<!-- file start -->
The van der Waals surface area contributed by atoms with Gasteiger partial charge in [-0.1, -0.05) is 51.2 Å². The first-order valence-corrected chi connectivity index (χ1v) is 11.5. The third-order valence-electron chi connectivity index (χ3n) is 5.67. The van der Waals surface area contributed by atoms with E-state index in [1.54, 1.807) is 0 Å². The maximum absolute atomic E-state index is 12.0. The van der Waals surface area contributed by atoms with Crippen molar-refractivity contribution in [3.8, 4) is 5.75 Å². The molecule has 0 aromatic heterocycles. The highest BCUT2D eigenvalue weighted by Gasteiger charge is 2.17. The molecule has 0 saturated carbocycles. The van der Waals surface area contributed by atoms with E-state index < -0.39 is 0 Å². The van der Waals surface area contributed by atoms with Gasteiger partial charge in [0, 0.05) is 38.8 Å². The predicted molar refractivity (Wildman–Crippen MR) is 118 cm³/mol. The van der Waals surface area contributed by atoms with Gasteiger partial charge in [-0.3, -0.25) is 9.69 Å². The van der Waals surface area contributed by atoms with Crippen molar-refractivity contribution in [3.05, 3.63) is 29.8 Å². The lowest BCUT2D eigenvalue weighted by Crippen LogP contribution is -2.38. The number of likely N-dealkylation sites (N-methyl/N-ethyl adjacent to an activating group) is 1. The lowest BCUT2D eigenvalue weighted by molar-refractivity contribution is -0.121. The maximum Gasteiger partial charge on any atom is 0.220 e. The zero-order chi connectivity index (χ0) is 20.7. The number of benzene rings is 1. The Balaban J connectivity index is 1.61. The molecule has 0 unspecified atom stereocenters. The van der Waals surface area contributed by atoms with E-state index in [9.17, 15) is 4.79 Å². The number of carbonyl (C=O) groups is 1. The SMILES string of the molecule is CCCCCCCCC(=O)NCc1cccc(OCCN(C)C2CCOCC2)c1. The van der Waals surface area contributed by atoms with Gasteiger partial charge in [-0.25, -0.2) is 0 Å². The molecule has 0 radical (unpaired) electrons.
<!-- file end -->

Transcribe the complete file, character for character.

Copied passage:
The van der Waals surface area contributed by atoms with Gasteiger partial charge in [-0.1, -0.05) is 51.2 Å². The first-order valence-corrected chi connectivity index (χ1v) is 11.5. The third-order valence-electron chi connectivity index (χ3n) is 5.67. The van der Waals surface area contributed by atoms with E-state index in [1.54, 1.807) is 0 Å². The maximum absolute atomic E-state index is 12.0. The van der Waals surface area contributed by atoms with Crippen molar-refractivity contribution in [3.8, 4) is 5.75 Å². The molecule has 0 aromatic heterocycles. The highest BCUT2D eigenvalue weighted by Gasteiger charge is 2.17. The molecule has 0 saturated carbocycles. The van der Waals surface area contributed by atoms with E-state index < -0.39 is 0 Å². The van der Waals surface area contributed by atoms with Gasteiger partial charge in [0, 0.05) is 38.8 Å². The predicted molar refractivity (Wildman–Crippen MR) is 118 cm³/mol. The van der Waals surface area contributed by atoms with Gasteiger partial charge in [-0.3, -0.25) is 9.69 Å². The van der Waals surface area contributed by atoms with Crippen molar-refractivity contribution in [3.05, 3.63) is 29.8 Å². The lowest BCUT2D eigenvalue weighted by Crippen LogP contribution is -2.38. The number of likely N-dealkylation sites (N-methyl/N-ethyl adjacent to an activating group) is 1. The lowest BCUT2D eigenvalue weighted by molar-refractivity contribution is -0.121. The maximum Gasteiger partial charge on any atom is 0.220 e. The zero-order chi connectivity index (χ0) is 20.7. The number of benzene rings is 1. The Balaban J connectivity index is 1.61. The molecule has 0 unspecified atom stereocenters. The van der Waals surface area contributed by atoms with E-state index in [9.17, 15) is 4.79 Å². The number of carbonyl (C=O) groups is 1. The SMILES string of the molecule is CCCCCCCCC(=O)NCc1cccc(OCCN(C)C2CCOCC2)c1. The van der Waals surface area contributed by atoms with Gasteiger partial charge in [-0.25, -0.2) is 0 Å². The molecule has 0 radical (unpaired) electrons.